Stay-at-home orders in many areas of the country may lead to an increase in rats and "aggressive rodent behavior," the CDC warns. Because many restaurants are closed or doing reduced business for takeout and delivery, rats that once relied on food and waste generated by these establishments are going hungry and seeking out new food sources.
"Community-wide closures have led to a decrease in food available to rodents, especially in dense commercial areas," the CDC says on its updated rodent control page. "Some jurisdictions have reported an increase in rodent activity as rodents search for new sources of food. Environmental health and rodent control programs may see an increase in service requests related to rodents and reports of unusual or aggressive rodent behavior."
According to the CDC, communities often experience a decline in rodent populations immediately after natural disasters like hurricanes, followed by an increase in rodents as commercial activity returns to normal. While the pandemic is not the type of natural disaster we're used to, it is affecting rat populations.
"It is important to monitor rodent activity during this time and develop indicators to help inform rodent control strategies," the CDC says.
The CDC advises residents and business owners to eliminate conditions that may attract and support rodents. Sealing up access into homes and businesses, removing debris and heavy vegetation, keeping garbage in tightly covered bins, and removing pet food and bird food from yards are recommended preventative actions.
Workers should consider using a rodent repellent in areas of heavy rodent infestation, to help protect against fleas which can carry disease.
On its rodent control web page, which was updated last week, the CDC provides resources for rodent clean-up methods and protective equipment to use during clean-up operations.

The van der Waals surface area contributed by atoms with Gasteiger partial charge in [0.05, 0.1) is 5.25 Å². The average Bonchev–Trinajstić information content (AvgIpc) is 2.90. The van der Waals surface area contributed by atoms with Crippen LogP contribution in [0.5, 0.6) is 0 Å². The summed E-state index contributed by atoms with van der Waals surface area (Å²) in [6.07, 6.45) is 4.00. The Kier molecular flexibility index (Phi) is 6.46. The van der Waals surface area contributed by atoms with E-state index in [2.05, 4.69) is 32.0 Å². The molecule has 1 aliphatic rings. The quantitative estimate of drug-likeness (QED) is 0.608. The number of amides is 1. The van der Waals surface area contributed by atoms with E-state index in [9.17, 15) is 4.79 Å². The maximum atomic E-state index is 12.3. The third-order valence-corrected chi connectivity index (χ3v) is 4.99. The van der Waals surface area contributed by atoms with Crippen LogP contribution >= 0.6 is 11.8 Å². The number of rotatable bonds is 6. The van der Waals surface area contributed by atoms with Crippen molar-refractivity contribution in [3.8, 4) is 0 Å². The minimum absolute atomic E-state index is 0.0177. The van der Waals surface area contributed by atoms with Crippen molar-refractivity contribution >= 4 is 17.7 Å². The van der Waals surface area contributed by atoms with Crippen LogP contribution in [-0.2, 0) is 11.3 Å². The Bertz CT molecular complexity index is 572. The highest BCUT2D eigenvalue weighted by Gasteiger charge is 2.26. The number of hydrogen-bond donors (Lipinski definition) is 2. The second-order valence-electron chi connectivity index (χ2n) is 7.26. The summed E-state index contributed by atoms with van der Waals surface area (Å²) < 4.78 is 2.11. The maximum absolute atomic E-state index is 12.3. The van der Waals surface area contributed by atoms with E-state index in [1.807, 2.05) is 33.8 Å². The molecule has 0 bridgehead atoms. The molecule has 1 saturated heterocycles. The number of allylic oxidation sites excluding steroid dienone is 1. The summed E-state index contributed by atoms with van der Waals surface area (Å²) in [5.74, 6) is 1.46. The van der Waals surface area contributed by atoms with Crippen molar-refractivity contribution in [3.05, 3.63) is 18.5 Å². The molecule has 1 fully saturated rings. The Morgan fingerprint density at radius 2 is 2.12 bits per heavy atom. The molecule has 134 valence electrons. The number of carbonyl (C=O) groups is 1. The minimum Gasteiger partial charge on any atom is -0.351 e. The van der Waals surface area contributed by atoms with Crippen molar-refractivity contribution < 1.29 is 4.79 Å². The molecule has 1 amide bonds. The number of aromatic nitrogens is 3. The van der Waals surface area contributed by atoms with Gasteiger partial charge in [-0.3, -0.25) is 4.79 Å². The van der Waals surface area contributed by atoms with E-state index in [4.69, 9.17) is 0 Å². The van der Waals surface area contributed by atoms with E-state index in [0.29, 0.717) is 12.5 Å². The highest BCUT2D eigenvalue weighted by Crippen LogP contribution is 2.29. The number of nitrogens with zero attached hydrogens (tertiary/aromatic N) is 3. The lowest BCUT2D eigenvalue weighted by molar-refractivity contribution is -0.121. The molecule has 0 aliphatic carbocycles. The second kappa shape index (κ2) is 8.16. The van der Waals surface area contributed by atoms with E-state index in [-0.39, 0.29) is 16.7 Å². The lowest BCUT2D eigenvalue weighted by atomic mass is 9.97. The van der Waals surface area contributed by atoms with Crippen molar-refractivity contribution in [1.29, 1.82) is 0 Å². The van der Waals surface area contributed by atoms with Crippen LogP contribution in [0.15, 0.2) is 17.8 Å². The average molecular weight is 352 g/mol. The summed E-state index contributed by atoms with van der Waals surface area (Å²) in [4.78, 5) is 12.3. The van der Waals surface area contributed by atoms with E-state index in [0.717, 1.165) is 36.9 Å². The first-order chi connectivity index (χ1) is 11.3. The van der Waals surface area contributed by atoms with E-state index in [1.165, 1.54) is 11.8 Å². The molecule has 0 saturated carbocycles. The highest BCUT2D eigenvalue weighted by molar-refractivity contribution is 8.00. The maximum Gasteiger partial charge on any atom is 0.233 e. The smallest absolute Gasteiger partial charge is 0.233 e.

CBS New York reported last month that local exterminators were already seeing signs of a problem.
"There could be about 2 million rats running around in New York City and especially because of lack of food, rats are going to be looking to move into residential buildings or residential houses," said Favio Ulloa, of Prestige Pest Services, which is based in Hawthorne, New Jersey.
The coronavirus lockdown put in place in New Orleans in March inadvertently led to a major rat problem there. Stay-at-home orders were imposed after the city's famous Mardi Gras celebration brought huge crowds into the streets, spreading the virus and turning Louisiana into a COVID-19 hotspot. With Bourbon Street's famous bars closed and people staying home, videos showed dozens of rats scurrying through the empty streets.
"I turn the corner, there's about 30 rats at the corner, feasting on something in the middle of the street," Charles Marsala of New Orleans Insider Tours and AWE News told CBS News' Omar Villafranca. Marsala said he had "never" seen anything like it before.